Genetics – 3.1, 3.4, 3.5
SL
Practice problems
1. What technique is used in DNA profiling?
a.
b.
c.
d.
Gene transfer
Gene therapy
Gel electrophoresis
Electron microscopy
2. Huntington’s chlorea is a rare degenerative disease which usually
develops when a person is between 30 and 45 years of age and leads to
death within a few years. It is caused by a dominant allele. If one parent of
two children develops Huntington’s clorea, but the other parent does not,
what is the probability that both of the children will develop the disease?
a.
b.
c.
d.
1/16
1/4
9/16
3/4
3. The pattern of inheritance of sex linked genes is the same in Drosphila as
in humans. Eye colour in Drosphila is controlled by a sex linked gene. The
allele for red eye is dominant over the allele for white eye. A red eyed
male mates with a white eyed female. Which eye colours are found in the
offspring?
A
B
C
D
Male offspring
All red
All red
All white
50% red and 50% white
Female offspring
All red
All white
All red
50% red and 50% white
4. What could be achieved by DNA profiling using gel electrophoresis?
a. The chromosome number of an organism could be counted
b. It could be proved that human tissue found at the site of a crime
did not come from a person suspected of having committed the
crime.
c. The quality of a new breed of farm animal or a new variety of crop
plant could be assessed
d. Extinct species of living organism could be brought back to life.
5. There are ethical arguments for and against the cloning of human
embryos. Which is the strongest argument for cloning?
a. Cloning was needed to complete the Human Genome Project
b. Mothers would be able to have children and return to work more
quickly, if their embryos were cloned
c. Cloning allows parents to choose the characteristics of their
children
d. Cloning happened naturally when identical twins are formed.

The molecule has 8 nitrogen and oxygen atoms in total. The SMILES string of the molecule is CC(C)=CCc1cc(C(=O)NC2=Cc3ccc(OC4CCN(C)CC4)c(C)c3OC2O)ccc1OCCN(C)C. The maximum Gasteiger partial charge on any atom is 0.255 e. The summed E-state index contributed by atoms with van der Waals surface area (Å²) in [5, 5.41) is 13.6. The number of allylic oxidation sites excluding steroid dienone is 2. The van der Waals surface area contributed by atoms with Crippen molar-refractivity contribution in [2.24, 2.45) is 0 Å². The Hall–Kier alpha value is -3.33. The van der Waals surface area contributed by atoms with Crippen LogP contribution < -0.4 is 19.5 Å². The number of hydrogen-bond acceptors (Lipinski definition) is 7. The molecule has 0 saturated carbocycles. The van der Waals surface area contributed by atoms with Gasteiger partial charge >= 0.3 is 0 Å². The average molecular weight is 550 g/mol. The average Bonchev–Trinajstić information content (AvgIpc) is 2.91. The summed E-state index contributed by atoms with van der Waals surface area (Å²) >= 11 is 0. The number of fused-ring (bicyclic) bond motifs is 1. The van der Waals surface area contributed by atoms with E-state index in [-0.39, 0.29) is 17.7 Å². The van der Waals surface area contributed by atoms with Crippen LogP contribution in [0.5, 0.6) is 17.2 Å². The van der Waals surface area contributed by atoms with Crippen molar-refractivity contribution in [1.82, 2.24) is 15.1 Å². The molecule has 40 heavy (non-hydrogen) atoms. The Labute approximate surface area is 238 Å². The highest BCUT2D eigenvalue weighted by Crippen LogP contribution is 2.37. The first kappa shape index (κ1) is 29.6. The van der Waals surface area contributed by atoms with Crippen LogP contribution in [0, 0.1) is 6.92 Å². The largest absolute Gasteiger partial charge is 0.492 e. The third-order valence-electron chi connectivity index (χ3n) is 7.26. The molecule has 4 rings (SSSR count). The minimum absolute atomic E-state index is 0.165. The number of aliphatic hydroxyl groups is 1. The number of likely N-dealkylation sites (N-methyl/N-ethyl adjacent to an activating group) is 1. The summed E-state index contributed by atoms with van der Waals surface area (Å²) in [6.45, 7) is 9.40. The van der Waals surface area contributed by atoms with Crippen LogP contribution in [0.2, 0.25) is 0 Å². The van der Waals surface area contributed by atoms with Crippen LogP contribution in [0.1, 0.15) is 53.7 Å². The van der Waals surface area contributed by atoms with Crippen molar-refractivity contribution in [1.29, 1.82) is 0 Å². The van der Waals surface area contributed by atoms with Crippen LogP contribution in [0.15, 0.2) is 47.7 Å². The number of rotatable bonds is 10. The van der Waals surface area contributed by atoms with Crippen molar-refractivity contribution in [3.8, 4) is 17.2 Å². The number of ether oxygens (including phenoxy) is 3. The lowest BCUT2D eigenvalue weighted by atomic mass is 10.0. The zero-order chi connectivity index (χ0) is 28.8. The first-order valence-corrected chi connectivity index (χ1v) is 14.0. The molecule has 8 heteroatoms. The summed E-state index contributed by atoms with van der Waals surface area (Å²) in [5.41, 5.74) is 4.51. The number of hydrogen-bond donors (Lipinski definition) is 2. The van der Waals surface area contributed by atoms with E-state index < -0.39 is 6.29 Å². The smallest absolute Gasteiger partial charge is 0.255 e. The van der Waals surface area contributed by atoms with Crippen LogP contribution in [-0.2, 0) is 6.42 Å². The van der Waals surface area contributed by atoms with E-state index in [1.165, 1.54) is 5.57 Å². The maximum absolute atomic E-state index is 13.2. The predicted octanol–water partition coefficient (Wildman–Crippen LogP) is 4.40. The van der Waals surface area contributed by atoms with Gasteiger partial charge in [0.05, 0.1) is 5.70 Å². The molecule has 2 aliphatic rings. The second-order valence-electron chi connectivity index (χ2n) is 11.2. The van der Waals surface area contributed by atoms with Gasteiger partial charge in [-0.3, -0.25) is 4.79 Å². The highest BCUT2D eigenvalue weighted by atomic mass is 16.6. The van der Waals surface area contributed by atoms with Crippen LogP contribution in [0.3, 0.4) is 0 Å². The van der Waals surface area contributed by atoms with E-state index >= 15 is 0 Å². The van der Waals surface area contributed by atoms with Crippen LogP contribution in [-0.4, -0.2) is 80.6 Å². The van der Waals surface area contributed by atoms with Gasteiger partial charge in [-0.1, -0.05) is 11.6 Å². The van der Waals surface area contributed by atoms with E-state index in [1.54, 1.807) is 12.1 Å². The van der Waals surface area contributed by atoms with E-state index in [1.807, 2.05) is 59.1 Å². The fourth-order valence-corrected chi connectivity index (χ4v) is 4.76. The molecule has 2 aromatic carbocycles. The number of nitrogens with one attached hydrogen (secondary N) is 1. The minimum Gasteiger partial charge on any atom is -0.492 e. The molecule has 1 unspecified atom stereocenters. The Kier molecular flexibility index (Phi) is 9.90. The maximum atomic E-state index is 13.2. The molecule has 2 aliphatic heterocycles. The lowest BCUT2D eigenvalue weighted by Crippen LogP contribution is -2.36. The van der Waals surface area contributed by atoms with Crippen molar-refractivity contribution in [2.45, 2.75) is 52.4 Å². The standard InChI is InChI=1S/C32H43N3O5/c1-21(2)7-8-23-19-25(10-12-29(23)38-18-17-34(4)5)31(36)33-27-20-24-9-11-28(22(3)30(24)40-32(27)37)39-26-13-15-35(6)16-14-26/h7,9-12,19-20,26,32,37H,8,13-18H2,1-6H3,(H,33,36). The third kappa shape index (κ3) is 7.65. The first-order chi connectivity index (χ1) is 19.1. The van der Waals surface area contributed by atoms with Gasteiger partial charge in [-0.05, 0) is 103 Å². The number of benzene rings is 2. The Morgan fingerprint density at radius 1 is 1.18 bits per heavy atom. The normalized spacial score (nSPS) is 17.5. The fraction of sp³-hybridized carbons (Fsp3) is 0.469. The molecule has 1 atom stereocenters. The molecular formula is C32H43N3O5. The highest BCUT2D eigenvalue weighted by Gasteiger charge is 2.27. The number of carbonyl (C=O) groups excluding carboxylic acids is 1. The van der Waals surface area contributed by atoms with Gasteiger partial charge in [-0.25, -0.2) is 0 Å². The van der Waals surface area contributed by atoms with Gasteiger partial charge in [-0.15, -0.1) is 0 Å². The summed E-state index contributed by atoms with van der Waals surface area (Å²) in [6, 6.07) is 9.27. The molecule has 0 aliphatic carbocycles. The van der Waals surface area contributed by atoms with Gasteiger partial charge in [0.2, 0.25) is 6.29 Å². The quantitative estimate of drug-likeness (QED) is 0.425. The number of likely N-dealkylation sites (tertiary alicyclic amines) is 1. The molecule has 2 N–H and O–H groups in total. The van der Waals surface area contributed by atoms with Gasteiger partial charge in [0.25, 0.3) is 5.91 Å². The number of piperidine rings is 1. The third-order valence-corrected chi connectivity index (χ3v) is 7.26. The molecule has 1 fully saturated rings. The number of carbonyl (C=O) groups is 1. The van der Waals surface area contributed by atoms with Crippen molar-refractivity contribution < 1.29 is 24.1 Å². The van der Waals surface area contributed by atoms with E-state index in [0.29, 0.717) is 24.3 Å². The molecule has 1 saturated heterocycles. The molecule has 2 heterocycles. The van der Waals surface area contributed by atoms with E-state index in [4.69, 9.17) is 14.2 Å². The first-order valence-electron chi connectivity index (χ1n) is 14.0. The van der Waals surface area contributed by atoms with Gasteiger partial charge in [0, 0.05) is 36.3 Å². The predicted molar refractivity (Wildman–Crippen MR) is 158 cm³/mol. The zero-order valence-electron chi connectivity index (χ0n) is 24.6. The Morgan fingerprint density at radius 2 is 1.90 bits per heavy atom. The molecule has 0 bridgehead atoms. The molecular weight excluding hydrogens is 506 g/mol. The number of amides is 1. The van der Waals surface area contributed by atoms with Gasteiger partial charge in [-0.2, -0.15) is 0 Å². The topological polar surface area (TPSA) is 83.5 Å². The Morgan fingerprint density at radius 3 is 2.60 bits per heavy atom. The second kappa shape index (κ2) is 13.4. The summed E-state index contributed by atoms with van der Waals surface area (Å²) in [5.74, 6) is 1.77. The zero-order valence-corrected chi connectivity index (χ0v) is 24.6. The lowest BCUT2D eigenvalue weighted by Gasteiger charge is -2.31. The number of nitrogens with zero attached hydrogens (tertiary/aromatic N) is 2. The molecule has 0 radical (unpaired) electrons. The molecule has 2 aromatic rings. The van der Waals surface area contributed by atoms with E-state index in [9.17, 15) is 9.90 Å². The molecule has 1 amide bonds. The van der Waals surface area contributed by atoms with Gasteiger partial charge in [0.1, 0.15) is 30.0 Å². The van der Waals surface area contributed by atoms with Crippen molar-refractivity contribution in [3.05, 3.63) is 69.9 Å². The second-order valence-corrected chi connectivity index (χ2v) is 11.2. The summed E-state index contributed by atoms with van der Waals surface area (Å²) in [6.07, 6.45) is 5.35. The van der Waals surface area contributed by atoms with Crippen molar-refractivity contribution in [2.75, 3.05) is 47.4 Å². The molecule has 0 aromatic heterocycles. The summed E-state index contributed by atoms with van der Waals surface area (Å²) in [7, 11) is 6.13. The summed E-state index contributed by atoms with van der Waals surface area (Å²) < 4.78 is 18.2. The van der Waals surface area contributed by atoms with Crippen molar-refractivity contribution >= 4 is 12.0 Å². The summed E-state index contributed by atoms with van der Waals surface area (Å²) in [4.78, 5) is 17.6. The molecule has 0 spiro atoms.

6. A healthy couple have a daughter who has a rare disease caused by a
recessive mutation of a gene. They then have two healthy children. What
is the probability that a fourth child will have the same rare disease?
a.
b.
c.
d.
0.00
0.25
0.50
0.75
7. What is a clone?
a. A group of organisms which could interbreed and produce fertile
offspring
b. A group of cells descended from two parent cells
c. A group of organisms of the same species living together and
interbreeding
d. A group of organisms with identical genotype.
8. Which enzymes are needed to produce recombinant plasmids that are
used in gene transfer?
a.
b.
c.
d.
DNA polymerase and ligase
DNA polymerase and restriction enzymes
Restriction enzymes and ligase
Helicase and restriction enzymes
9. The pedigree chart below shows the inheritance of Daltonism in a family.
Daltonism (red-green colour blindness) is sex linked. The allele for
Daltonism is recessive to normal colour vision.
Persons I and II have a child. What is the chance that the child will be
colour blind?
a. 0%
b. 25%
c. 75%
d. 100%
10. What is copied by the polymerase chain reaction (PCR)?
a.
b.
c.
d.
Polypeptides
Polysaccharides
Poly nucleotides
Polyunsaturated fats
11. When red and whilte flowered Mirabilis jalapa plants are crossed
together, all the offspring have pink flowers. The symbols for the two
alleles involved are Cr (red) and CW (white).
a. State the genotypes of the red and white-flowered parents and the
pink flowered offspring (1)
Red genotype:
White genotype:
Pink genotype:
b. When Mendel crossed red and white flowered pea plants together,
all of the offspring had red flowers. Suggest a reason for the
difference in results between pea plants and Mirabilis jalapa
plants. (1)
c. Predict the outcome of a cross between two pink flowered
Mirabilis jalapa plants, using the Punnett grid given below. (3)
12.
a. Define sex linkage (1)
b. State one example of sex linkage (1)
c. Draw a simple pedigree chart that clearly shows sex linkage in
humans. Use conventional symbols. Start with an affected woman
and an unaffected man. (4)
13. The diagram below shows the pedigree of a family with red-green colourblindness, a sex linked condition.
a. Define the term sex linkage. (1)
b. Deduce with a reason, whether the allele producing the condition
is dominant or recessive (2)
c.
i. Determine all the possible genotypes of the individual
(second generation-1) using appropriate symbols (1)
ii. Determine all the possible genotypes of the individual
(third generation -4) using appropriate symbols (1)
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Genetics – 3.1, 3.4, 3.5 SL Practice problems What technique is